EDITORIAL: Putting boot into Govt's camp plans

B OOT camps have become all the rage.
First they provided fodder for reality TV.
Overweight Americans were put through their paces in front of our eyes.
This idea then morphed into the more competitive Biggest Loser format.
Instead of being yelled at in the great outdoors, the "losers" were put through their paces in the gym.
This new style of show presented endless viewer options.
Then the fitness industry followed suit, introducing boot camps to their timetables.
All of a sudden, gym junkies were rolling around in parks and on beaches before and after work. I am not a fan of either concept.
I refuse to watch boot camp-style programs for two reasons.
First, the teenagers in the American and British shows are simply so annoying I can't stand to watch. They treat their parents with utter contempt and whine about their lack of freedom.
Second, the New Zealand shows are so hardcore and confrontational.
Many of these kids just don't care about themselves or anyone else.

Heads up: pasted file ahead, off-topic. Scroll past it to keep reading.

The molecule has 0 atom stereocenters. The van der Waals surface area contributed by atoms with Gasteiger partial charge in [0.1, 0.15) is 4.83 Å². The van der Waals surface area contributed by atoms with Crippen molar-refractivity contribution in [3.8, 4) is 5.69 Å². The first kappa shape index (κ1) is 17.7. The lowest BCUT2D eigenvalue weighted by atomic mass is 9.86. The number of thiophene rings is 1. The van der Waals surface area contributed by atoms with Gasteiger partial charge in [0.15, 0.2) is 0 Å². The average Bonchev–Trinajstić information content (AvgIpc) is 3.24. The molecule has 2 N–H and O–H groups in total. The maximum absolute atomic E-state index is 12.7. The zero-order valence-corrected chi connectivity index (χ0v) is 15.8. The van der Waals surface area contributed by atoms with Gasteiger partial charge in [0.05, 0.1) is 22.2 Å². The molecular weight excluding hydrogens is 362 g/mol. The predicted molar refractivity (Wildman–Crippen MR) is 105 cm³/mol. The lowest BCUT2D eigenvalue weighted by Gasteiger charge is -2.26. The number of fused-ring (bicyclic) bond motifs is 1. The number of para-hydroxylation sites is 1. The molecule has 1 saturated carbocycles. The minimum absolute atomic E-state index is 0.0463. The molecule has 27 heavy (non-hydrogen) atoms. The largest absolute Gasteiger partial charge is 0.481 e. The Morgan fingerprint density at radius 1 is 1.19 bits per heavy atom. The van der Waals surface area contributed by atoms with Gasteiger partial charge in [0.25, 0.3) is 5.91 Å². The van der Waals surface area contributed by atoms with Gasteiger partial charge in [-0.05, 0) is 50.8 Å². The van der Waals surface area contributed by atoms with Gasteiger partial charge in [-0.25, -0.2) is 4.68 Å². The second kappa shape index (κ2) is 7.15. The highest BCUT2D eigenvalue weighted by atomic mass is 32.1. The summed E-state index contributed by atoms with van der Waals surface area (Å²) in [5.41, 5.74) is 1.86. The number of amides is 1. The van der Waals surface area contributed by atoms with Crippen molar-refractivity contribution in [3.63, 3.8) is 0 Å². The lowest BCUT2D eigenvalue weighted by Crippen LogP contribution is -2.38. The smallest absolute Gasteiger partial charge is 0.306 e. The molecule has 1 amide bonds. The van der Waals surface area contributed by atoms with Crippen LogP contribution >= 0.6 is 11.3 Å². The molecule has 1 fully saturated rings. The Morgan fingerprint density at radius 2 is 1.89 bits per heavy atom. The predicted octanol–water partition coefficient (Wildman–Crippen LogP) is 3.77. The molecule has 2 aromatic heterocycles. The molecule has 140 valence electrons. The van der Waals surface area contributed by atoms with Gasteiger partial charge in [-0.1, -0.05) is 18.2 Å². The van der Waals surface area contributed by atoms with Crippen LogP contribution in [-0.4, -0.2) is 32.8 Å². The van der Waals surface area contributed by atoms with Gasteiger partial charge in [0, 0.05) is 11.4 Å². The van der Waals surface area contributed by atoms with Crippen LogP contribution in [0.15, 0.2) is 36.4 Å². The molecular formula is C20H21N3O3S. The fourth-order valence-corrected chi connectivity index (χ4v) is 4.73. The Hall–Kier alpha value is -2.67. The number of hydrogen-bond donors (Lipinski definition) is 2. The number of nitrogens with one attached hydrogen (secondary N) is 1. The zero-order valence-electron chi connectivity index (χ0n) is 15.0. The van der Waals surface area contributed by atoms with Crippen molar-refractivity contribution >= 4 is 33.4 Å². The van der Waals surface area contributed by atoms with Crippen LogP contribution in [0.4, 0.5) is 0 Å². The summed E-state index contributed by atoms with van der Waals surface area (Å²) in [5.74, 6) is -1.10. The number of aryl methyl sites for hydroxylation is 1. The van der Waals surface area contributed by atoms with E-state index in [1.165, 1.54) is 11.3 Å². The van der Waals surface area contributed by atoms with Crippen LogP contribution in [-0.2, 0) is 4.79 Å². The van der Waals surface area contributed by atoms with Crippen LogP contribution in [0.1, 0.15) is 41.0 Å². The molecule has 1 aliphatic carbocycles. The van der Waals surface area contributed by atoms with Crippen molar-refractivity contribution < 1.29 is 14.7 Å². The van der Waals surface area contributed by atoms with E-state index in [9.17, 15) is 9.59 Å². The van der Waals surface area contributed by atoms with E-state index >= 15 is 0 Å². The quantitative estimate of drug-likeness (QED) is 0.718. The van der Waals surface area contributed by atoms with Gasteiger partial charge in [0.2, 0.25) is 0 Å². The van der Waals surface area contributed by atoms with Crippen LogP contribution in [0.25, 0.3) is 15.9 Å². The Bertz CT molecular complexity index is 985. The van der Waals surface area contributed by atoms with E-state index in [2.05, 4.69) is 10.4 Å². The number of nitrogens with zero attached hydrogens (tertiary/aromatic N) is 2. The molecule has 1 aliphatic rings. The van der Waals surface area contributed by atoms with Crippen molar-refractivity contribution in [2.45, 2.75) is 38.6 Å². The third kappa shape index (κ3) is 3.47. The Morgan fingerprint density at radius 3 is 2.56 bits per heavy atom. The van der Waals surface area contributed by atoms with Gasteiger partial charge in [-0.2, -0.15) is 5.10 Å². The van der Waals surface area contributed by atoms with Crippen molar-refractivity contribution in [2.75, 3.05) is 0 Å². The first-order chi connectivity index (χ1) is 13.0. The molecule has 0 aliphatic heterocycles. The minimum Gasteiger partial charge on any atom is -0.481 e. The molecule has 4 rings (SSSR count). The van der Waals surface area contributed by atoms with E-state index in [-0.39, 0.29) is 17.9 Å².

I believe this is the root of the problem and why the latest type of boot camp may fail.
The National Government is proposing a military-style boot camp for young offenders as part of its justice initiatives, which are being considered this week.
Other options include electronic tracking devices and harsher sentences.
The camps will be considered as a last chance for some offenders.
Labour has naturally criticised the camps and is reported as saying they will produce "better, faster criminals".
They mightn't change their ways, but they will change their body shape!
National says the rate of reoffending will be reduced by these measures.
I am happy to be proven wrong.
But once you put someone back in their environment, chances are they will revert back to previous behaviour due to family or peer pressure.
It's the same for the weight loss contestants.

More than 90 per cent stack the weight back on when they leave and return to their original weight within years.
Thumbs up: To Chris O'Connor, the owner of Hastings Gasworkz, who donated two days work to create the torch that will be carried during the Relay For Life.
Many of us have been touched by cancer and the relay is an important fundraiser.

- Hawkes Bay Today

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